We are just beginning to understand how the reward circuits in our brains become activated via observation of others.
By CARL ZIMMER
New York Times
In the middle of a phone call four years ago, Paula Niedenthal began to wonder what it really means to smile. The call came from a Russian reporter, who was interviewing Dr. Niedenthal about her research on facial expressions. “At the end he said, ‘So you are American?’ ” Dr. Niedenthal recalled. Indeed, she is, although she was then living in France, where she had taken a post at Blaise Pascal University. “So you know,” the Russian reporter informed her, “that American smiles are all false, and French smiles are all true.” “Wow, it’s so interesting that you say that,” Dr. Niedenthal said diplomatically. Meanwhile, she was imagining what it would have been like to spend most of her life surrounded by fake smiles. “I suddenly became interested in how people make these kinds of errors,” Dr. Niedenthal said. But finding the source of the error would require knowing what smiles really are — where they come from and how people process them. And despite the fact that smiling is one of the most common things that we humans do, Dr. Niedenthal found science’s explanation for it to be weak. “I think it’s pretty messed up,” she said. “I think we don’t know very much, actually, and it’s something I want to take on.”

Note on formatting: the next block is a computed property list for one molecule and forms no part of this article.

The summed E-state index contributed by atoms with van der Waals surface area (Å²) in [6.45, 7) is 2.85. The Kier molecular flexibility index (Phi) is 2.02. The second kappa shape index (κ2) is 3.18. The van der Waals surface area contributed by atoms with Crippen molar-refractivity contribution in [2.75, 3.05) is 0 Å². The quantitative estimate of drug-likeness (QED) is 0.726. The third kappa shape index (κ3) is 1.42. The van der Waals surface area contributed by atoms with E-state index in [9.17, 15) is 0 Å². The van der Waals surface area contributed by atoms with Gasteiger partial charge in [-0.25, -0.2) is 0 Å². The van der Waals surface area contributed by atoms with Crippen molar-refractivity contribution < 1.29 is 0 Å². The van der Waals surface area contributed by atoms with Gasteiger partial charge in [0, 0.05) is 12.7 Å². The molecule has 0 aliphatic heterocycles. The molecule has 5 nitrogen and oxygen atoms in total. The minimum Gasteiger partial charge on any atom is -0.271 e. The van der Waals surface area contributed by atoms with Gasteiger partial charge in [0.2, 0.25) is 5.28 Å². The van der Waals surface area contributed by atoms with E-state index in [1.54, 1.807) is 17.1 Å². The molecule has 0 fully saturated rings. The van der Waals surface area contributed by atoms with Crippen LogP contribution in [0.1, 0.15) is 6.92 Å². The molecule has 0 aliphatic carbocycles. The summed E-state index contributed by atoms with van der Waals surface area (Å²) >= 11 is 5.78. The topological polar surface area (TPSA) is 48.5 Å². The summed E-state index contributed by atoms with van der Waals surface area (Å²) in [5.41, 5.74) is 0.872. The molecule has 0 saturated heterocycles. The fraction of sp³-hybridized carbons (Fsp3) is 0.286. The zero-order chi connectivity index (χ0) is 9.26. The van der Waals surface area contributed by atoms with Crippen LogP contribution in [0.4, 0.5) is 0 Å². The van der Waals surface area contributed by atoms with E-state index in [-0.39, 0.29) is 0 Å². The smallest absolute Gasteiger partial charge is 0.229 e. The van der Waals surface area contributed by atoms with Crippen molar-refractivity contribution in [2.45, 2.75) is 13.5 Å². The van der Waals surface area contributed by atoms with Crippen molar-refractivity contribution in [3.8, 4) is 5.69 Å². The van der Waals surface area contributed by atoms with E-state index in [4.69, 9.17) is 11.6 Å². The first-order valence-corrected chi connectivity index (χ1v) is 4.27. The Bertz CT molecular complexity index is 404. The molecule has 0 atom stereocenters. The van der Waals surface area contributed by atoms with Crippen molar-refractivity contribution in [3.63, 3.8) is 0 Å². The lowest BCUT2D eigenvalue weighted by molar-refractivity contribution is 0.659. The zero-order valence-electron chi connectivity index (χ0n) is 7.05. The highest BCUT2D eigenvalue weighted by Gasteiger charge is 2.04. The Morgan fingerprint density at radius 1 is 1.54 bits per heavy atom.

To that end, Dr. Niedenthal and her colleagues have surveyed a wide range of studies, from brain scans to cultural observations, to build a new scientific model of the smile. They believe they can account not only for the source of smiles, but how people perceive them. In a recent issue of the journal Behavioral and Brain Sciences, they argue that smiles are not simply the expression of an internal feeling. Smiles in fact are only the most visible part of an intimate melding between two minds.
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